How to Spring Clean Your Finances When Preparing for a Mortgage

A woman on a laptop, spring cleaning her finances as part of preparing to apply for a mortgage.

How to Spring Clean Your Finances When Preparing for a Mortgage

Every year, when spring finally comes around, the world puts away their cozy blankets, escapes their favorite spot on the couch for Netflix marathons—and decides now’s the time for a fresh start. A new view on life! There’s never been a better time to make the most of things; a spring clean is the first step towards the future you want to manifest.

But what if the future you want to manifest is a new house?

Preparing to apply for a mortgage can feel overwhelming, but with the proper planning ahead of time—it’s just another step towards achieving your next goal. Here are five helpful tips to consider if you’re thinking about spring cleaning your finances for a mortgage.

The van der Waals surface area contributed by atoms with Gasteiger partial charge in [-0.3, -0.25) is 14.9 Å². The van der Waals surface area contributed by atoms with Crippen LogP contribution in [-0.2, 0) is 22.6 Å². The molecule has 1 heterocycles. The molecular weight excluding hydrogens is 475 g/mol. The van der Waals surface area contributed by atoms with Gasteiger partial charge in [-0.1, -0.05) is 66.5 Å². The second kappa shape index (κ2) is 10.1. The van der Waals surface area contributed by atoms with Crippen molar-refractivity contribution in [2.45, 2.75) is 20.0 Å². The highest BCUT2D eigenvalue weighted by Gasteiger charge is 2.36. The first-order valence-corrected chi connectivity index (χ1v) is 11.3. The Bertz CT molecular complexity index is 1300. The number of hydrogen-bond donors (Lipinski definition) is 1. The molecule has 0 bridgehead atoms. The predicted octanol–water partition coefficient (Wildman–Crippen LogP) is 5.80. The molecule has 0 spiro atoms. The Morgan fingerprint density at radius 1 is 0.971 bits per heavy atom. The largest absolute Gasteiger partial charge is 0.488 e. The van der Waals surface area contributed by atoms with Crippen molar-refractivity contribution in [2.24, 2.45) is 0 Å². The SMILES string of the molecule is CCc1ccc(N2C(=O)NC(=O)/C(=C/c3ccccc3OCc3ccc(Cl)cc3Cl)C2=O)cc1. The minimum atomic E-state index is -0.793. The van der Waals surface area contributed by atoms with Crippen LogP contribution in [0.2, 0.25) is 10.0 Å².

1. Get to Know Your Budget

We don’t just mean “write down your paychecks and add up the bills.” A detailed monthly household budget can be illuminating, especially when trying to understand the complete picture of your financial health when preparing for a mortgage. Consider tracking all of your monthly debt payments (including one-off monthly costs) for at least six months to get a clearer sense of your expenses and spending habits. Likewise, you’ll also want to track all sources of income such as paychecks, investments, cash savings, birthday money.

Once you have a firm grasp on your finances, you can start mapping out how a mortgage may fit within your budget. If you’d like to calculate your mortgage and payments, you can check out our free mortgage calculator by clicking here to get a head start.


Income is money received from your labor, investments and/or products. In the case of planning for a mortgage, your job’s wages are the most typical example of income.


The formal definition of reserves is “the number of monthly mortgage payments you could make from your savings if you lost your income.” For simplicity’s sake, let’s just think of it as your “savings for mortgage payments.” Technically all of your savings can count as reserves, but in practice, it would be worthwhile to draw a distinction.

Down Payment